Journal of the Chemical Society, Volume 87,Partie 2
The Society., 1905
"Titles of chemical papers in British and foreign journals" included in Quarterly journal, v. 1-12.
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Autres éditions - Tout afficher
Journal of the Chemical Society, Volume 103,Partie 2
Chemical Society (Great Britain)
Affichage du livre entier - 1913
Journal of the Chemical Society, Numéro 1,Pages 1 à 776
Chemical Society (Great Britain)
Affichage d'extraits - 1969
absorption acetic acid acid action added addition alcohol alkali ammonium amount appears aqueous atoms band base benzene boiling bromine calculated carbon cells cent chloride colour colourless complete compound concentrated constant containing cooling crystallised crystals curve derivative described determined dilute dissolved distilled effect ester ether ethyl evaporated evidence examined excess experiments extracted formation formed formula fraction further gave given gives glucose grams heated hydrochloric acid hydrogen hydrogen bromide hydrolysis hydroxide increase indicated iodide iron latter light liquid means melting method mixture molecular nitrogen observed obtained ordinary oxide oxygen possible potassium precipitate prepared presence pressure probably pure quantity reaction readily reduced refraction remained removed requires residue rotation salt separated shown similar sodium solid soluble solution solvent substance sulphuric acid takes temperature tion Trans tube volume weight yellow yield
Page 1312 - Application was made to the Government Grant Committee of the Royal Society for a grant of £250 for the hire of a vessel.
Page 1417 - Lowe (Zeitsch. Chem., 1868, 4, 653) was the first to prepare ellagic acid synthetically by oxidising gallic acid with arsenic acid, and this was subsequently accomplished by Ernst and Zwenger (Annalen, 1871, 159, 32) by heating the acid ethyl gallate with sodium carbonate solution in the presence of air, and by Gricssmayer (Annalen, 1871, 160, 55) by heating gallic acid with water and iodine.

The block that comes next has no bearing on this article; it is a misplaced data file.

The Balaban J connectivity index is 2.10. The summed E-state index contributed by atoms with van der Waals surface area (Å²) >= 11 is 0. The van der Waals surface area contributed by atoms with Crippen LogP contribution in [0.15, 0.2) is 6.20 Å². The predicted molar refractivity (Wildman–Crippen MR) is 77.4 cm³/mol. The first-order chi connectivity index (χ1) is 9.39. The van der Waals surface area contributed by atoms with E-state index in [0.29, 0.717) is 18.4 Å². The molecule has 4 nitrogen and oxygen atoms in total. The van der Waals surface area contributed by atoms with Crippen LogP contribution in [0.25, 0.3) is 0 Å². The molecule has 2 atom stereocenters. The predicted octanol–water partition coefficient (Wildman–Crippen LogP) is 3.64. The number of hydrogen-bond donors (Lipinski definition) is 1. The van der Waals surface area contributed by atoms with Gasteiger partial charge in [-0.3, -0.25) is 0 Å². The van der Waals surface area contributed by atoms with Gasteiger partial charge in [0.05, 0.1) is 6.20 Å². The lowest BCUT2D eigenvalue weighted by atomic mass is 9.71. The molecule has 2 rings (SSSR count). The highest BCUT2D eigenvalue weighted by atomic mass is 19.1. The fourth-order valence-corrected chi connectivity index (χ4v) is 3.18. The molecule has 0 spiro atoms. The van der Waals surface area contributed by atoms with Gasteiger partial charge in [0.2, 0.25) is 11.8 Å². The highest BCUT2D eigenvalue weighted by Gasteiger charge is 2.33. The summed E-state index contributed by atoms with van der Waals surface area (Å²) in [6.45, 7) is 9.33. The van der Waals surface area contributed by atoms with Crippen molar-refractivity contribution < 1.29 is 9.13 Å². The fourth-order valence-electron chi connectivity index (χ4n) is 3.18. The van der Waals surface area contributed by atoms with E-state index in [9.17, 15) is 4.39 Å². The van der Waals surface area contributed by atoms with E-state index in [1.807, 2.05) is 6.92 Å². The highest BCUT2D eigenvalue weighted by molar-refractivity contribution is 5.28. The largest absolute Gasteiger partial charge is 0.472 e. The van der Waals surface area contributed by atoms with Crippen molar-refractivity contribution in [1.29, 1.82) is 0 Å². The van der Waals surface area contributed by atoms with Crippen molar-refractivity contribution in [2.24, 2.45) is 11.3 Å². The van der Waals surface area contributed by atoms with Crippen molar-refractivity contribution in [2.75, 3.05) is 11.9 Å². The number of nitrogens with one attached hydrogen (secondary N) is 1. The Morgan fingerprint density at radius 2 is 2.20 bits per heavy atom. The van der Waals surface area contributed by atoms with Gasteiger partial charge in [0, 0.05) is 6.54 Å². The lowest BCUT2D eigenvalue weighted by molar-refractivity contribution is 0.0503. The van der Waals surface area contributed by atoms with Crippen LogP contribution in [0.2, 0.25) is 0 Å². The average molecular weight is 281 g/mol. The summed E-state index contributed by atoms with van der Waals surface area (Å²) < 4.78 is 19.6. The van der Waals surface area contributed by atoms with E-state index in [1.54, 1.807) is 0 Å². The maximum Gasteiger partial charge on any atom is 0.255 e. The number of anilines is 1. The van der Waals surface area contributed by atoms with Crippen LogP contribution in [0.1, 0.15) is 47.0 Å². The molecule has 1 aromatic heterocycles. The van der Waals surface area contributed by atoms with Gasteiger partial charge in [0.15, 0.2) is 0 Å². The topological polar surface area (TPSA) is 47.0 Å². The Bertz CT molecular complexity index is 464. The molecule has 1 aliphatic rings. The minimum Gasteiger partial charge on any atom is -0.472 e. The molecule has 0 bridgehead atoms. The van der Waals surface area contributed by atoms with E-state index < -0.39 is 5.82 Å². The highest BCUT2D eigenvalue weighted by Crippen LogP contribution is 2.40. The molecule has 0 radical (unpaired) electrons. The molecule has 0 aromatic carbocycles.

Page 1819 - Conclusions. 1. Simple ureides exhibit spectra without absorption bands. 2. The linking together of two simple ureides by one or more polyvalent atoms causes a powerful selective absorption, which is destroyed when the rings are disunited by hydrolysis or otherwise. 3. The purin compounds cause the production of bands in their spectra when a CIO group is converted into an ethylenic linking within the ring and a OOH group adjoining it.
Page 899 - The present investigation has shown that gynocardia oil consists of the glyceryl esters of the following acids : (1) linolic acid, or isomerides of the same series, constituting the largest proportion of the oil ; (2) palmitic acid, in considerable amount ; (3) linolenic and isolinolenic acids, the latter preponderating; and (4) oleic acid, in relatively small amount.
Page 1274 - The significance of optical properties as connoting structure ; camphor-quinonehydrazones-oximes : a contribution to the theory of the origin of colour and to the chemistry of nitrogen : HE Armstrong and W.
Page 1348 - ... 3800. Baly and Collie (Journ. Chem. Soc. 1905, p. 1332) have also pointed out that the introduction of a single group modifies the absorption spectrum of benzene, different types of absorption being produced according to the nature of the group introduced.
Page 989 - Charles, discusses the influence of various sodium salts on the solubility of sparingly soluble acids.
Page 1324 - N is the normality of the bromide and t, the time of development. The effect on the development curve is similarly obtained. Without bromide, D...
Page 1933 - coagulation stage' in which single ionic interchange takes place between the ' fibre substance ' (colloid) and the dye, resulting in the separation of insoluble dye derivatives retaining a feeble charge. Stage II. The 'colour absorption' stage, in which coagula produced in stage I attract and retain the oppositely-charged particles of the dye substance.